In 2018, the Uniting Church Assembly decided that the Sunday before Australia Day would be observed as a Day of Mourning. This was a request of our sisters and brothers in the First Peoples council of our church, the Uniting Aboriginal and Islander Christian Congress.
So today, we are remembering the tragic history of our nation and the violent dispossession of its First Peoples. Today, we lament the truth of our shared history, and we lift up to God our prayers for our First Peoples and our nation. We say sorry and we pray for forgiveness, healing and hope. We come together and give thanks to God for the abundant grace and liberating hope that we know through Jesus Christ and which is for all people.
Jonah 3.1–5, 10
The book of Jonah is a satire, skewering prophets who can go bad. The author had a whale of a good time (pun intended), attacking those who claim to know God but whose actions are far from God’s desires.… — John C Holbert, Connections, Year B Vol 1
I’m always excited when I see it’s time to hear the story of Jonah the runaway prophet again. Jonah is my all-time favourite book of the library of books we call the Bible.
The Book of Jonah is only four chapters long, and only forty eight verses. Read it when you get home — it’s far more than a whale of a tale about a prophet who went feral. No, the Book of Jonah is a hilarious satire on those who can’t keep up with God’s superabundant willingness to forgive and heal people. Any people.
We meet Jonah today in chapter 3 of the book, striding into Nineveh as as though he were an Old Testament hero. But Jonah wasn’t heroic. The Book of Jonah is the story of a very reluctant prophet, not a hero at all.
Jonah flees to Tarshish when God calls him to speak out against Nineveh. Nineveh was the superpower of the time; it was a bit like God saying to me, ‘Ok Paul, I want you to go to North Korea and tell Kim Jong Un to change his ways’. I’d be off in a flash, somewhere the back of beyond.
Tarshish was a ‘back of beyond’ kind of place. We don’t know where it was, probably in the south of Spain, but this is the thing about Tarshish: it was as far away from Israel as Jonah could imagine. I reckon Jonah thought, God can’t reach me there.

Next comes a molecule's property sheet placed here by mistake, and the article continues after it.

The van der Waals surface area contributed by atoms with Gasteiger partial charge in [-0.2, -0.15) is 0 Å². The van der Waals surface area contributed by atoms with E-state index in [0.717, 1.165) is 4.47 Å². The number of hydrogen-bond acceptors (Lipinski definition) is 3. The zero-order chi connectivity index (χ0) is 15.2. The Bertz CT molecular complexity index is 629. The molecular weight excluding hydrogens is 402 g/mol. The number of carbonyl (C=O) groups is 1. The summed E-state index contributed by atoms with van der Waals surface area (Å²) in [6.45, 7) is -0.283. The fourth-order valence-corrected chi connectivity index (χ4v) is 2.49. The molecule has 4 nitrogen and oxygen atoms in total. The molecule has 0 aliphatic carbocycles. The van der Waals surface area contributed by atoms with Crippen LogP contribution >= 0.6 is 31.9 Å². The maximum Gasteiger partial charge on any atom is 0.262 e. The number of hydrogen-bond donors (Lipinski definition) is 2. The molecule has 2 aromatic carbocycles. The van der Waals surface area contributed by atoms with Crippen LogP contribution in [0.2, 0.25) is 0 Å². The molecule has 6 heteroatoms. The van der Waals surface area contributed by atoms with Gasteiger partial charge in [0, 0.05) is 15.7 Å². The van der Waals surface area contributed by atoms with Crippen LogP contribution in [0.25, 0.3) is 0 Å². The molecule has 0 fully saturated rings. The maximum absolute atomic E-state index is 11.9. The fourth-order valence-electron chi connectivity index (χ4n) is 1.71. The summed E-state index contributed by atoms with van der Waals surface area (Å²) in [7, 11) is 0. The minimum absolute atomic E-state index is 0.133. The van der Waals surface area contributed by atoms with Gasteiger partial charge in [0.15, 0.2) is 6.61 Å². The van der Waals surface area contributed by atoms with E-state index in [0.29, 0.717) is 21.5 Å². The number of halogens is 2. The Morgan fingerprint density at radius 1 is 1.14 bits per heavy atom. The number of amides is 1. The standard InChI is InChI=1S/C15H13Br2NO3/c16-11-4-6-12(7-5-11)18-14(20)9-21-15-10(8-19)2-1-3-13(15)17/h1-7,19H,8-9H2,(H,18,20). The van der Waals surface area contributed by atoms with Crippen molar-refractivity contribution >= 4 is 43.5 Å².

We all know how the story goes. Jonah is swallowed by a large fish, and after three days and three nights the fish throws him up. While in the fish, he composes a psalm.
After that, God calls him to go to Nineveh again. This is when we meet Jonah today, as he begins his grudging cooperation with God.
Jonah goes to Nineveh and proclaims
Forty days more, and Nineveh shall be overthrown!
But Nineveh, the great enemy of Israel, is not overthrown. At least not in the way Jonah wants it.
Jonah wants Nineveh and everyone in it to be totally obliterated, but that’s not what happens.
Everyone in Nineveh, from the king to the cattle, repents. Yes, even the livestock turn to God.
What gives? Did God say one thing and do another? Maybe, but maybe not. Remember, Jonah said, ‘Forty days more, and Nineveh shall be overthrown!’
That word ‘overthrown’ translates the Hebrew word hapak. Like a lot of English words, hapak has two meanings. It may mean ‘destroy’, or ‘change’.
‘Destroy’ was Jonah’s understanding. It’s what Jonah meant. He wanted Nineveh and all its people to be razed to the ground. Pulverised.
But the people and animals of Nineveh repented; God did not destroy them. They changed.
So did God say one thing, and do another? Jonah thought so, and we’ll look at him again in a minute.
But look at what happened: Jonah said, ‘Forty days more, and Nineveh shall be overthrown!’
In the Book of Jonah, Nineveh is not destroyed. But its violent way of life is overthrown. Nineveh, the all-conquering, all devouring beast, is overthrown. The people and livestock live; but the old order of violence is gone. Overthrown.
Just a little note: Jonah is a a short story. In history, in fact, Nineveh did not repent. Nineveh destroyed the Northern Kingdom of Israel and scattered its people. You may have heard of the ‘ten lost tribes’ of many stories — that refers to the scattered and lost people of Israel.
Let me repeat: the historical Nineveh did not repent. The Book of Jonah is a story, a wonderful, brilliant story about the God who is ‘gracious and merciful, slow to anger, and abounding in steadfast love, and ready to relent from punishing’.